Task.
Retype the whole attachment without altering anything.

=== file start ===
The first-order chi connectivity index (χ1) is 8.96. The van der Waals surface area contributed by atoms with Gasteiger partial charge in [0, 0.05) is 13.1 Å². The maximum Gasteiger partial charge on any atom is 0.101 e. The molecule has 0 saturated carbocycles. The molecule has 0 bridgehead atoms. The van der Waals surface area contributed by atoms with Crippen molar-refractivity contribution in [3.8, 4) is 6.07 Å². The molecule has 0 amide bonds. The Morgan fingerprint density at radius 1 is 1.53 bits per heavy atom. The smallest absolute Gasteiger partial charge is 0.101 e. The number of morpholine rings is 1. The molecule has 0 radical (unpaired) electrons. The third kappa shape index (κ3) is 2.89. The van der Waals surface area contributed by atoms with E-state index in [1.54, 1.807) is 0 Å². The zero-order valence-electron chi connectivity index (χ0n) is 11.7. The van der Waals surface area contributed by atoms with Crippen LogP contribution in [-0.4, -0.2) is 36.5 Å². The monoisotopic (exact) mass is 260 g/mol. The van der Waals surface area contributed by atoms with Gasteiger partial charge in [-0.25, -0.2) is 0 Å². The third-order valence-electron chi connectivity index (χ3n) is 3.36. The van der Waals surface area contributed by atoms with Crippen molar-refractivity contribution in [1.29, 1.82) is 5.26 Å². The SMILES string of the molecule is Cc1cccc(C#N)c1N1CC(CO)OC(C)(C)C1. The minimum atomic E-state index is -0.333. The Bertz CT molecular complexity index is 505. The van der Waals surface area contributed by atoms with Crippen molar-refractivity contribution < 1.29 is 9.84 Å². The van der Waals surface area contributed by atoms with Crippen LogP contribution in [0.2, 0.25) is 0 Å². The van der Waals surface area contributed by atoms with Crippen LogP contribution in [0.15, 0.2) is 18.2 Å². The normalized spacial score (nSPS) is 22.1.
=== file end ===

The first-order chi connectivity index (χ1) is 8.96. The van der Waals surface area contributed by atoms with Gasteiger partial charge in [0, 0.05) is 13.1 Å². The maximum Gasteiger partial charge on any atom is 0.101 e. The molecule has 0 saturated carbocycles. The molecule has 0 bridgehead atoms. The van der Waals surface area contributed by atoms with Crippen molar-refractivity contribution in [3.8, 4) is 6.07 Å². The molecule has 0 amide bonds. The Morgan fingerprint density at radius 1 is 1.53 bits per heavy atom. The smallest absolute Gasteiger partial charge is 0.101 e. The number of morpholine rings is 1. The molecule has 0 radical (unpaired) electrons. The third kappa shape index (κ3) is 2.89. The van der Waals surface area contributed by atoms with E-state index in [1.54, 1.807) is 0 Å². The zero-order valence-electron chi connectivity index (χ0n) is 11.7. The van der Waals surface area contributed by atoms with Crippen LogP contribution in [-0.4, -0.2) is 36.5 Å². The monoisotopic (exact) mass is 260 g/mol. The van der Waals surface area contributed by atoms with Gasteiger partial charge in [-0.25, -0.2) is 0 Å². The third-order valence-electron chi connectivity index (χ3n) is 3.36. The van der Waals surface area contributed by atoms with Crippen molar-refractivity contribution in [1.29, 1.82) is 5.26 Å². The SMILES string of the molecule is Cc1cccc(C#N)c1N1CC(CO)OC(C)(C)C1. The minimum atomic E-state index is -0.333. The Bertz CT molecular complexity index is 505. The van der Waals surface area contributed by atoms with Crippen molar-refractivity contribution < 1.29 is 9.84 Å². The van der Waals surface area contributed by atoms with Crippen LogP contribution in [0.2, 0.25) is 0 Å². The van der Waals surface area contributed by atoms with Crippen LogP contribution in [0.15, 0.2) is 18.2 Å². The normalized spacial score (nSPS) is 22.1.